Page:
Some non-partisan background on Sarah Palin
I'm not even sure that I can be classified as a "Palin fan", but I am kind of an observer. An old school buddy of mine has worked within the Alaska legislature for the last twenty years or so. He's a registered Democrat and has worked on projects that allowed him to cross paths with her going back when she was a city commissioner, as the mayor, and as the governor.
He told me that the picture painted of her as a mindless ideologue is about 180 degrees off base. He said that over the years, he'd probably dealt with her a couple of dozen times and that her input and/or decisions were always supported by law and not by personal beliefs.
The thing he told me about her that really peaked my interest of her was her ability to process information and then to quickly forge a plan with the information she was given. He said she was a living, breathing CPM chart. He said he had seen her on multiple occasions on a variety of subjects instantly absorb input from others and then respond with cogent solutions to problems. He said if you put her in a room with a bunch of people, the chances would be great that she'd be the smartest one in the room.
He told me that when he saw her debacle with Katie Couric, his first thought was, "who is that Sarah Palin imposter?" He said that was not the Sarah Palin he had worked with for years. He was sure that the interview was highly edited. It came out later that there was almost six hours of the interview that people didn't see.
He told me that if I really wanted to get a feel of who she is and how she dealt with powerful people, I should read the book, "Sarah Takes On Big Oil". It was released in October, 2008 and written by two of the state's top oil & gas editors. The lady they described had no fear to stand toe-to-toe with heavyweights and leave them slinking away with their tales between their legs. She told them that she was the advocate of the citizens of Alaska and there would be no deal making that would adversely affect them. The big boys at Exxon-Mobile and BP folded like a cheap suit.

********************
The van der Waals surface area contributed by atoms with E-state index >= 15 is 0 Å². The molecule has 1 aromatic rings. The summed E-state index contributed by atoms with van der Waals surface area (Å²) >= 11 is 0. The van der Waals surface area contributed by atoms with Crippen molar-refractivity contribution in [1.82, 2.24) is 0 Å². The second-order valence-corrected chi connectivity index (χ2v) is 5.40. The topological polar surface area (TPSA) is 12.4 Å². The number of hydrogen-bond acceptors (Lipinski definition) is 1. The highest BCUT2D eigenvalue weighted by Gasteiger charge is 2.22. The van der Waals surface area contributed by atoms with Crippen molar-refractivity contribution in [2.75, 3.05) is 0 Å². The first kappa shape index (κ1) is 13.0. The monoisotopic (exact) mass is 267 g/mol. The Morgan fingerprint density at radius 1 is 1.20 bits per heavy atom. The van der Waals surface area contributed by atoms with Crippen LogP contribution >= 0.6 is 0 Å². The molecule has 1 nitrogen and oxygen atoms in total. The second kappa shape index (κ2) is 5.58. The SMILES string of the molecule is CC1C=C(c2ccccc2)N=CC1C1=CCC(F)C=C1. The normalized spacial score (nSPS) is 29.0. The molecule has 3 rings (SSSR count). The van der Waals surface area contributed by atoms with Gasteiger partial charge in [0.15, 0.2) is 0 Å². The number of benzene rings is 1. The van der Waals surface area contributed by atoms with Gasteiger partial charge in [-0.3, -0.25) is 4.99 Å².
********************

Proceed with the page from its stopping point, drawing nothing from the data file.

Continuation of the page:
One other thing he told me that still amazes him was how she managed to get people to work together. According to him, she could take two people with opposing opinions, sit down with them, listen to them, offer her solutions, and both guys would leave happy and not feeling that they had compromised their position at all.
He laughed at the "she doesn't read" meme. He said it is well known in the capitol that she was a voracious reader. She truly did read most of the national mags and newspapers, mostly on line, as well as a dozen or so energy trade magazines. According to him, there were stories about how she would take home stacks of papers and reports to prepare for a next-morning meeting and it was as if every word of those reports were stamped into her brain when she sat down at the meeting.
He told me not to be fooled by her syntax or her colloquialisms because they were not a fair barometer of her smarts. He said if people would just listen and not try to read between the lines, she was easy to understand. He said he'd love to see her and Obama in a debate about energy or even healthcare. He said she'd clean his clock. He even said that if she were given a day or two to prepare for a debate on foreign affairs, his money would still be on her.
He said she was the epitome of a leader. She assembled her staff, listened to their advice, allowed opposing ideas to be heard, and then acted accordingly. As a manager, she advocated making a plan based on the best info available, budgeting the plan, working the plan, measuring results, and quickly adjusting the plan if it was determined it wasn't working as expected. She believed in the First Law of Holes.
He thought her biggest struggles in the 2008 campaign were the product of trying to endorse McCain's positions on issues. She was able to voice her dissenting opinion on ANWR because her views were known, but on everything else she was expected to toe the McCain line. He said that she lacked the ability to shovel crap and sell it as perfume.
He reminded me that anyone who denies the accuracy of her "death panel" metaphor should go back and read her exact words, both her initial FB post and her rebuttal of Obama's attack on her words. He said "read what she wrote, not what someone wrote or said what she wrote". Her words in those posts have already been proven to be true.
He said that "divisive" is not a word that should be used to describe her. He said that was just a simple use of Alinsky's rule #13. He said, "look at all the issues. Her position is in line with the majority on virtually all of them".
He told me she wasn't perfect, but if I read something or heard something that was negative, I should check it out a little closer. He shared a lot more, but I'm afraid I've already rambled on for too long.
Should she run in 2012? I really don't know. Would I vote for her? It depends who she's running against. Will she drive the agenda if she doesn't run? Yes, for a long time.